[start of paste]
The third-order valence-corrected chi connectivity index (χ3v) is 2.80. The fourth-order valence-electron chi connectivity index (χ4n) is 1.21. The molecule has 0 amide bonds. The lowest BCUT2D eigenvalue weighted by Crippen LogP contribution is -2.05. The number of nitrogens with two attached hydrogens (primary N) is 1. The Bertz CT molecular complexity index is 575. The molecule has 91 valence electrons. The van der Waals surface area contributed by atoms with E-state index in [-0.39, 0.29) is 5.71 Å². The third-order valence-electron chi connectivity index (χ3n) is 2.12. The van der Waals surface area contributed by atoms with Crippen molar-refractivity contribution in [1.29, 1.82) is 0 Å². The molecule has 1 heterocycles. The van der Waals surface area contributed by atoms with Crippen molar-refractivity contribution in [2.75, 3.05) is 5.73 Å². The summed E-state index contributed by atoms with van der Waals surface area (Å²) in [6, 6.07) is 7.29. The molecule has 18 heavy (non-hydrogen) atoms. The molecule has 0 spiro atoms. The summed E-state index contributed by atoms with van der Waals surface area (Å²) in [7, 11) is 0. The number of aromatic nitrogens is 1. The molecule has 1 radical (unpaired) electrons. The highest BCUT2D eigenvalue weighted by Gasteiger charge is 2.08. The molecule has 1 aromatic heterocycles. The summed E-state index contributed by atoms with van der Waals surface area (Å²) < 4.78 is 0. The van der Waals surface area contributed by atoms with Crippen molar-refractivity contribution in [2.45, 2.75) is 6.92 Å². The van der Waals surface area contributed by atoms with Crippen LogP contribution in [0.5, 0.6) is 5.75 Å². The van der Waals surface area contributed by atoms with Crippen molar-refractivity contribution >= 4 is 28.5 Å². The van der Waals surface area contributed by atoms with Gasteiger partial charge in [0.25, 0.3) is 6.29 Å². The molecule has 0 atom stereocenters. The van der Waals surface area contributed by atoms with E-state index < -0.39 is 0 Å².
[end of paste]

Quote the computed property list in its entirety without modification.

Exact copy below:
The third-order valence-corrected chi connectivity index (χ3v) is 2.80. The fourth-order valence-electron chi connectivity index (χ4n) is 1.21. The molecule has 0 amide bonds. The lowest BCUT2D eigenvalue weighted by Crippen LogP contribution is -2.05. The number of nitrogens with two attached hydrogens (primary N) is 1. The Bertz CT molecular complexity index is 575. The molecule has 91 valence electrons. The van der Waals surface area contributed by atoms with E-state index in [-0.39, 0.29) is 5.71 Å². The third-order valence-electron chi connectivity index (χ3n) is 2.12. The van der Waals surface area contributed by atoms with Crippen molar-refractivity contribution in [1.29, 1.82) is 0 Å². The molecule has 1 heterocycles. The van der Waals surface area contributed by atoms with Crippen molar-refractivity contribution in [2.75, 3.05) is 5.73 Å². The summed E-state index contributed by atoms with van der Waals surface area (Å²) in [6, 6.07) is 7.29. The molecule has 18 heavy (non-hydrogen) atoms. The molecule has 0 spiro atoms. The summed E-state index contributed by atoms with van der Waals surface area (Å²) in [7, 11) is 0. The number of aromatic nitrogens is 1. The molecule has 1 radical (unpaired) electrons. The highest BCUT2D eigenvalue weighted by Gasteiger charge is 2.08. The molecule has 1 aromatic heterocycles. The summed E-state index contributed by atoms with van der Waals surface area (Å²) < 4.78 is 0. The van der Waals surface area contributed by atoms with Crippen molar-refractivity contribution in [2.45, 2.75) is 6.92 Å². The van der Waals surface area contributed by atoms with Crippen LogP contribution in [0.5, 0.6) is 5.75 Å². The van der Waals surface area contributed by atoms with Crippen molar-refractivity contribution >= 4 is 28.5 Å². The van der Waals surface area contributed by atoms with Gasteiger partial charge in [0.25, 0.3) is 6.29 Å². The molecule has 0 atom stereocenters. The van der Waals surface area contributed by atoms with E-state index < -0.39 is 0 Å².